||Download Example 1
Neck pickup. Amp set to near clean. Holy Fire settings. Gain: 4, Overdrive: 5, Distortion: off, Hi Cut: full up (set to no-cut
||Download Example 2
Same as 1 but Overdrive at 7
||Download Example 3
Bridge Pickup. Same as Clip 2 but Distortion set at 3
||Download Example 4
Same as 3 but High Cut set to 5 (half-cut) and Gain at 6
||Download Example 5
Amp set to crunch tone. Settings same as Clip 4 but Distortion on 10
||Download Example 6
Amp set to crunch tone. Gain: 10, Overdrive: 7, Distortion: 0, High Cut full (0 position, full cut).
|All clips were recorded with an Epiphone Sheraton with Tom Holmes PAFs, Reissue Marshall JCM800 through Krank 1x12 with Eminence Governor. Shure SM57 1” from cone into Pro Tools HD3.
Every once in a while, a product comes
around that brings something different to the
table. Sometimes, it’s a clever variation on
a common theme done in a way that seems
new. At other times, it’s a radical departure—
something truly unique. In the case of
Creation Audio Labs’ Holy Fire overdrive/
distortion pedal, it’s a little of both.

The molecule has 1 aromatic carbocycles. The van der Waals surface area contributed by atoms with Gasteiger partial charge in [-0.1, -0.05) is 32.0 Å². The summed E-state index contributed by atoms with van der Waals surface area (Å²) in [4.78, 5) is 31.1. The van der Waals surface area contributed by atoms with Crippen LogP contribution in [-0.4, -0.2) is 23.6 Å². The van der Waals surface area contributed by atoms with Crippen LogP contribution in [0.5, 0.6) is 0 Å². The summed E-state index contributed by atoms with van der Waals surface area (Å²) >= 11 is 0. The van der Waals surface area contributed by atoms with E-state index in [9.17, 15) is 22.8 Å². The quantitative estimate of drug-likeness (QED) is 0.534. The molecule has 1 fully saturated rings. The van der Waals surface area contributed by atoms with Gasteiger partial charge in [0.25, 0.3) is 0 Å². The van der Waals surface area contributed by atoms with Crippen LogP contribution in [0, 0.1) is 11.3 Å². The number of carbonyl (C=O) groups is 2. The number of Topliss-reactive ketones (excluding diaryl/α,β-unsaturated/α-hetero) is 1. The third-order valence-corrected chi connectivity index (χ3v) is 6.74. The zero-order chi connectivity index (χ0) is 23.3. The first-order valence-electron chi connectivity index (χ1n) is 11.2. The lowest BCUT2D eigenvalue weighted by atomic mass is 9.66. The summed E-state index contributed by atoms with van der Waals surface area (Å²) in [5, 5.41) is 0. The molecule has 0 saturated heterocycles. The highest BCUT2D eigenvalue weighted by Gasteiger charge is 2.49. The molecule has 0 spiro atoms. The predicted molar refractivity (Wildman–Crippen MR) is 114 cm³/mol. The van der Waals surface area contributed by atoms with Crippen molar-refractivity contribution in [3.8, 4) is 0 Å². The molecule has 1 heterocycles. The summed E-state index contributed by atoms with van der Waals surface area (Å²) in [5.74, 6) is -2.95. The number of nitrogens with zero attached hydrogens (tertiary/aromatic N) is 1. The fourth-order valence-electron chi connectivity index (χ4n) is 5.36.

The Holy Fire comes in a heavy, brushed stainless
steel box with lettering that is punched
through rather than painted or stenciled on. This
lets the fire-orange light inside the pedal backlight
the words, giving it an evil-meets-holy look.
(CAL even cleverly arranged the Gain, Overdrive
and Distortion labels to spell out “GOD” on the
top of the pedal.) They’ve branded the pedal
with “Holy” on the left and “Fire” on the right
side of the stomp switch. Much like a treble cut
control on an AC30, the Holy Fire features a
hi-cut knob, which is signified by a “~” symbol.
It does just what you’d think and backs off the
highs as you turn it up. It also runs on a 48V
power supply that comes with the pedal. Those
48 volts are put to great use in creating a sound
unlike most gain/overdrive/distortion pedals on
the market. Finally, a very cool feature of the
pedal, and one I haven’t seen before, is the dual-colored
LED that switches from red to yellow as